This is an example of an architect’s quick sketch of Adalaz Ni Vav and is an representative example of work the students would do at each site we visited. When they started many of them felt inadequate but their skills improved with practice and some have more than one sketch book to remember all the architecture they were exposed to in India!
I have tried not to bore my readers with too much architecture, but these step-wells are so amazing. They are built of sandstone and use the traditional interlocking system to keep the wells in place. The details reflect both Hindu and Islamic influence, though there is more use of Hindu elements. Interesting because the ruler and his wife who started this project and the man who finished it were Mogul or Muslim. The approach from three directions is by flights of stairs. The stairs lead to a court with an octagonal opening. Ornate oriel windows accentuate each of the four corners of the landing. This is where the woman wanted their pictures taken, wearing my hat.
I found this architect’s drawing on the net.
This is an oriel window built in the 16th century in London.
According to About.com Architecture, oriel windows are defined as windows originating as a kind of porch. They are window openings that don’t extend to the ground but are supported by brackets.
A series of steps descend from here for five stories, forming a long vertical corridor to the kund (tank) and main well shaft. The beams, columns, and brackets on each level are covered with geometric , animal or floral stone cut designs. The third floor shows a frieze of Krishna, the Hindu trinity, and women churning buttermilk.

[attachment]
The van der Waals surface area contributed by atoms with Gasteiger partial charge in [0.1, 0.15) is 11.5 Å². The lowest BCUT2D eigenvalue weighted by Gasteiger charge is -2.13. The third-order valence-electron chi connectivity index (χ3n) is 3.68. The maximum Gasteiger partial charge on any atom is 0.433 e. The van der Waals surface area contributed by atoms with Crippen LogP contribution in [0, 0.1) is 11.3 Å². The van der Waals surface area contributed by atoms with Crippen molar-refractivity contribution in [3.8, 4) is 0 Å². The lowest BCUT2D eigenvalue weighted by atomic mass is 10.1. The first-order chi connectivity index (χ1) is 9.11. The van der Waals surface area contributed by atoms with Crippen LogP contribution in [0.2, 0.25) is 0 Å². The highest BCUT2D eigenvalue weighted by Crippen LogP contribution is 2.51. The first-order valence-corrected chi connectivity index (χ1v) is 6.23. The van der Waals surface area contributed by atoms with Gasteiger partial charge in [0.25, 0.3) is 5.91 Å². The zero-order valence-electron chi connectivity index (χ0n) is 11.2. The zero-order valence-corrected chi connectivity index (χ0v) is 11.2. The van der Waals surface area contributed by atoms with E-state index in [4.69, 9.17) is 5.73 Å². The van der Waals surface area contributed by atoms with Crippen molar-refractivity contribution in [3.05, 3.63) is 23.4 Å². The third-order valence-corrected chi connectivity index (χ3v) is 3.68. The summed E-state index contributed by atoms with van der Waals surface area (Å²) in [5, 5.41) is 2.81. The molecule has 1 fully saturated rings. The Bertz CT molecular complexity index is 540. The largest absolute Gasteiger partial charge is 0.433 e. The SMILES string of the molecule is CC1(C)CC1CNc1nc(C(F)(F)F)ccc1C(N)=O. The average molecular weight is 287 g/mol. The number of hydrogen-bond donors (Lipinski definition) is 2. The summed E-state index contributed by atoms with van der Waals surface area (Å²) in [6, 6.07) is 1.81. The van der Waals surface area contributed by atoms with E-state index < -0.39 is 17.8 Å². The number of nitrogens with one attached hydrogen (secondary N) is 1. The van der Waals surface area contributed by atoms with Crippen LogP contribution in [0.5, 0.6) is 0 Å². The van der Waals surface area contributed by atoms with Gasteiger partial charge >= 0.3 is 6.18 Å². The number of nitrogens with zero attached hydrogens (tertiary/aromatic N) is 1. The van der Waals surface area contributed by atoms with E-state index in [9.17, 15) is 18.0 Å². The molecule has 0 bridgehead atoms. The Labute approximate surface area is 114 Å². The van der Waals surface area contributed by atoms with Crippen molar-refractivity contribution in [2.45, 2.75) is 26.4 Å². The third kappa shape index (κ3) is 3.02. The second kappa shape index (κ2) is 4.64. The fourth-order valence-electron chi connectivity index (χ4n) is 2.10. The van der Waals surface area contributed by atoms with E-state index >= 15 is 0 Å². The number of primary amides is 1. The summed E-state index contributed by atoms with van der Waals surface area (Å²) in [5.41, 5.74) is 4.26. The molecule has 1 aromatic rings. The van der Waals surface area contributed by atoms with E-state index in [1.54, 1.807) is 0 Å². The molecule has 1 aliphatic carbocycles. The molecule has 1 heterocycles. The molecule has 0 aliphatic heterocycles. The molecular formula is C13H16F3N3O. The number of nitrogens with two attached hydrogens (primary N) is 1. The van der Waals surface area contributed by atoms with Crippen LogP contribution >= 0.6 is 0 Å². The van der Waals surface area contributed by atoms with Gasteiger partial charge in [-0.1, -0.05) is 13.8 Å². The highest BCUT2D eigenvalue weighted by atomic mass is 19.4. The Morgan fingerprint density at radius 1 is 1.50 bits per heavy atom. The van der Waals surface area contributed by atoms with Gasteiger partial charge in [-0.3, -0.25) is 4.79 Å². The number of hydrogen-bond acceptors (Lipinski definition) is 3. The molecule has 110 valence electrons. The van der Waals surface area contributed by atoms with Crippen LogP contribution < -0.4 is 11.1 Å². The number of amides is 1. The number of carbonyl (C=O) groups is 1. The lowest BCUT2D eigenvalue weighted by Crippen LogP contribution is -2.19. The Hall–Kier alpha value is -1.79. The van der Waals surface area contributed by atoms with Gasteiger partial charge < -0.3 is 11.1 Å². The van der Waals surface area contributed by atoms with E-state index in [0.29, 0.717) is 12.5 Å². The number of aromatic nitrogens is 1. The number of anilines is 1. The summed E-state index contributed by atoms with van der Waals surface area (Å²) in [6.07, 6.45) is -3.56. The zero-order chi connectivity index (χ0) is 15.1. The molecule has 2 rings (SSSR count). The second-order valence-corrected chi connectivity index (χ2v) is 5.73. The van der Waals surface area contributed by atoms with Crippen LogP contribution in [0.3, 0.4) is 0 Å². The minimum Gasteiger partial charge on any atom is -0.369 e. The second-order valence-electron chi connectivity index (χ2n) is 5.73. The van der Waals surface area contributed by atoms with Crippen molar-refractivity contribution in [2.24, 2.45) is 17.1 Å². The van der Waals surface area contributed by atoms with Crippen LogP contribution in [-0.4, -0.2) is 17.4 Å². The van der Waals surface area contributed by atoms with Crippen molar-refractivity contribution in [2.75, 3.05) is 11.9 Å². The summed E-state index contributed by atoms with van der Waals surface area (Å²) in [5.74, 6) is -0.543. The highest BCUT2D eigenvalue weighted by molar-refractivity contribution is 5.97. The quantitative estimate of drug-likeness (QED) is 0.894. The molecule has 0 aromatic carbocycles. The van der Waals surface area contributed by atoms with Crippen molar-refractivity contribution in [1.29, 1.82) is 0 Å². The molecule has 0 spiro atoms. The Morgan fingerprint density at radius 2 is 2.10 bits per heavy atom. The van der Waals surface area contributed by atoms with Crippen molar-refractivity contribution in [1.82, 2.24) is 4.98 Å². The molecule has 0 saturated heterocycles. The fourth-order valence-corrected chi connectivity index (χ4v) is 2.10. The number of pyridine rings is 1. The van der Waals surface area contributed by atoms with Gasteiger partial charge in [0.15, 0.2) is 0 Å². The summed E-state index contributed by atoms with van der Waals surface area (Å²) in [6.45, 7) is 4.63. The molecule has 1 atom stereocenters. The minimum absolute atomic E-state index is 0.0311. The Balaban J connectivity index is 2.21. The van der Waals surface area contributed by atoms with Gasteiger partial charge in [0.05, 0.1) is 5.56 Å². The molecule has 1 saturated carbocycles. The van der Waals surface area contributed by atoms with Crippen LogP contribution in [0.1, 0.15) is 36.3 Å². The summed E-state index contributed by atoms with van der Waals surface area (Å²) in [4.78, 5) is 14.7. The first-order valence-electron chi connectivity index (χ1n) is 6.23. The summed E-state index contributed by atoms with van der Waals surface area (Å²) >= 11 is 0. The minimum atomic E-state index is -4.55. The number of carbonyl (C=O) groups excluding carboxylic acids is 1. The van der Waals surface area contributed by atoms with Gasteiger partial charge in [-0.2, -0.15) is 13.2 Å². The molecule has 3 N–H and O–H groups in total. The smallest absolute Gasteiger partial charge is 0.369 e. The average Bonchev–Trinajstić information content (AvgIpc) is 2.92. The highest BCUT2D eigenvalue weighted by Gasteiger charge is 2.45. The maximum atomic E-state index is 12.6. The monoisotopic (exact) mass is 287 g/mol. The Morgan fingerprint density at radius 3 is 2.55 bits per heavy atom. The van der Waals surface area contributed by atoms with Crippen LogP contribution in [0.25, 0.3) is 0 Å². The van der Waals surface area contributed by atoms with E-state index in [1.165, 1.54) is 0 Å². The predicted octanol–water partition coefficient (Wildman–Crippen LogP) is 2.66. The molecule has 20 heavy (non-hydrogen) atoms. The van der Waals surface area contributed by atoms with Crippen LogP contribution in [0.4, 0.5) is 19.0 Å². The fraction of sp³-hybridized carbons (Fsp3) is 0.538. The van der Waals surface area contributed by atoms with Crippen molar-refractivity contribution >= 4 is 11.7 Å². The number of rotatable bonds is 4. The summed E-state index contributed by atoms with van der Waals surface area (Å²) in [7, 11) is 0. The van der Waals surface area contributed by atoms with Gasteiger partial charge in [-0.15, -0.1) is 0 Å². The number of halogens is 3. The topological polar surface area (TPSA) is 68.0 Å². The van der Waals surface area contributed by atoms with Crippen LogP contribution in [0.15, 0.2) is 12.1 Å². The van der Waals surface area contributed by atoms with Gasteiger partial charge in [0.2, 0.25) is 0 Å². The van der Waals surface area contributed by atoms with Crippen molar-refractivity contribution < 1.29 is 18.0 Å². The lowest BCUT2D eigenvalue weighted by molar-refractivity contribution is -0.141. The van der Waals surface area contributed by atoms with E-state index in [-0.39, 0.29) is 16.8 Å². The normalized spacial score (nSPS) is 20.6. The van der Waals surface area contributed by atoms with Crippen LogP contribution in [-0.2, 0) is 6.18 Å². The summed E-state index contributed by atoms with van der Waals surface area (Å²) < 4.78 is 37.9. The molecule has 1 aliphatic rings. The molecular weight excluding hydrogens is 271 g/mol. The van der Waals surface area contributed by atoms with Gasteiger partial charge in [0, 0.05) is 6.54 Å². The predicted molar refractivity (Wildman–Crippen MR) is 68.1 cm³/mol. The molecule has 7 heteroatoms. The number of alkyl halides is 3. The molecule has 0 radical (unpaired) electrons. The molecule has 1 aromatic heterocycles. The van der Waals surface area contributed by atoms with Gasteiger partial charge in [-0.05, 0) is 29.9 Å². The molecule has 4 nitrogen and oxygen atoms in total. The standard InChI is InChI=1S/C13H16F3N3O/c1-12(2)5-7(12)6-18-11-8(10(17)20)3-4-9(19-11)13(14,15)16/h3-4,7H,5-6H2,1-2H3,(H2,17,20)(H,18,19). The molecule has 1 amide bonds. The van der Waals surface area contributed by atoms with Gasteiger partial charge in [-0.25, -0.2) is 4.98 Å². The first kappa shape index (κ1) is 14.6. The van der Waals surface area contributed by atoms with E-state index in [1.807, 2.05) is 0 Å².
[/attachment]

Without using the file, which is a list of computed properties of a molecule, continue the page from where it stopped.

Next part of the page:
The entrance landing. . . .
Stairs . . . . .
The well. . . . . . .
The well is filled during monsoon as there is little if any other precipitation during the preceding months. We were in India for 4 months, and only experienced a few minutes of drizzle during all that time.
Hindu decoration. . . . . .
Mogul (Muslim) decorations. . . .
Actor and star Amitabh Bachchan planning the Breathe a Bit of Gujarat tourist commercials . I will post it another time!
Adalaj Ni Vav is one of the most photographed and visited sites in all of Gujarat. It is a must see if you are in Ahmedabad.
Namaste. . . . This Is Incredible India!
You saw Amitabh Bachchan! That is beyond cool!
Beautiful photos, btw! The intricate carvings are amazing!
Many thanks for your enthusiastic comment! Namaste. . .
Reblogged this on Oyia Brown.
Amazing pictures 🙂
So glad you enjoy them! Namaste. . . .
I really love working with ny hands since i wqs a kid ive
wanted to do construction …. and the time has come to where im going to school for carpentry
but school is out and i really want to improve my skills for the summer and i woukd loooovvvveee.
To gwt into an apprenticship with a contractor to
help build a hoise or anything!.
I hope you can get something to do and that it is worthwhile an a great learning experience. Namaste. . . . .
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Thank you !
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Hello, I am an architecture, currently working on my thesis where I am trying to understand interaction spaces and urban voids. If you do have any interesting observations about Adalaj or details/photographs/sketches, it would really help me. Thanks, Sanya
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I am afraid I don’t have drawings or unusual photos. I loved this step well and that it was built by the queen for the women to ease their burdens. My husband is an architect and we were with architecture students. The American architects all know of Gujurati step wells and Adalaj is the jewel in the crown! Good luck!